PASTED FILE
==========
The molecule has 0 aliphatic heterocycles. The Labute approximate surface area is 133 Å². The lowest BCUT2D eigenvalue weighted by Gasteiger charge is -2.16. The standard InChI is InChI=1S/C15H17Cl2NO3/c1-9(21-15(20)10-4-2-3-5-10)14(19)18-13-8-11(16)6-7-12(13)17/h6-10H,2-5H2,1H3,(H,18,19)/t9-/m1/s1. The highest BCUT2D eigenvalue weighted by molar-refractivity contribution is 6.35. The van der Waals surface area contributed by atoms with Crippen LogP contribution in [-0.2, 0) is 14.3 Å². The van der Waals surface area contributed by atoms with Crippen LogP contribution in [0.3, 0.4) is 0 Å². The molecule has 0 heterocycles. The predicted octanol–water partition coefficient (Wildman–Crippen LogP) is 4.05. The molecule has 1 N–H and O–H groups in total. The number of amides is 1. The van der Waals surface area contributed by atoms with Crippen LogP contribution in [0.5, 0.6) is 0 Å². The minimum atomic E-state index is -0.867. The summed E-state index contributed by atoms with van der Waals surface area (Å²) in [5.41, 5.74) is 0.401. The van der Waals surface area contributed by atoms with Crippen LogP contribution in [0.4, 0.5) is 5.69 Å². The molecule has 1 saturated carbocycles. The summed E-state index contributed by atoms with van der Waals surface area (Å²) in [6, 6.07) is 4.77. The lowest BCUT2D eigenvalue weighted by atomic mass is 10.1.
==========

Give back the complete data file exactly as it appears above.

The molecule has 0 aliphatic heterocycles. The Labute approximate surface area is 133 Å². The lowest BCUT2D eigenvalue weighted by Gasteiger charge is -2.16. The standard InChI is InChI=1S/C15H17Cl2NO3/c1-9(21-15(20)10-4-2-3-5-10)14(19)18-13-8-11(16)6-7-12(13)17/h6-10H,2-5H2,1H3,(H,18,19)/t9-/m1/s1. The highest BCUT2D eigenvalue weighted by molar-refractivity contribution is 6.35. The van der Waals surface area contributed by atoms with Crippen LogP contribution in [-0.2, 0) is 14.3 Å². The van der Waals surface area contributed by atoms with Crippen LogP contribution in [0.3, 0.4) is 0 Å². The molecule has 0 heterocycles. The predicted octanol–water partition coefficient (Wildman–Crippen LogP) is 4.05. The molecule has 1 N–H and O–H groups in total. The number of amides is 1. The van der Waals surface area contributed by atoms with Crippen LogP contribution in [0.5, 0.6) is 0 Å². The minimum atomic E-state index is -0.867. The summed E-state index contributed by atoms with van der Waals surface area (Å²) in [5.41, 5.74) is 0.401. The van der Waals surface area contributed by atoms with Crippen LogP contribution in [0.4, 0.5) is 5.69 Å². The molecule has 1 saturated carbocycles. The summed E-state index contributed by atoms with van der Waals surface area (Å²) in [6, 6.07) is 4.77. The lowest BCUT2D eigenvalue weighted by atomic mass is 10.1.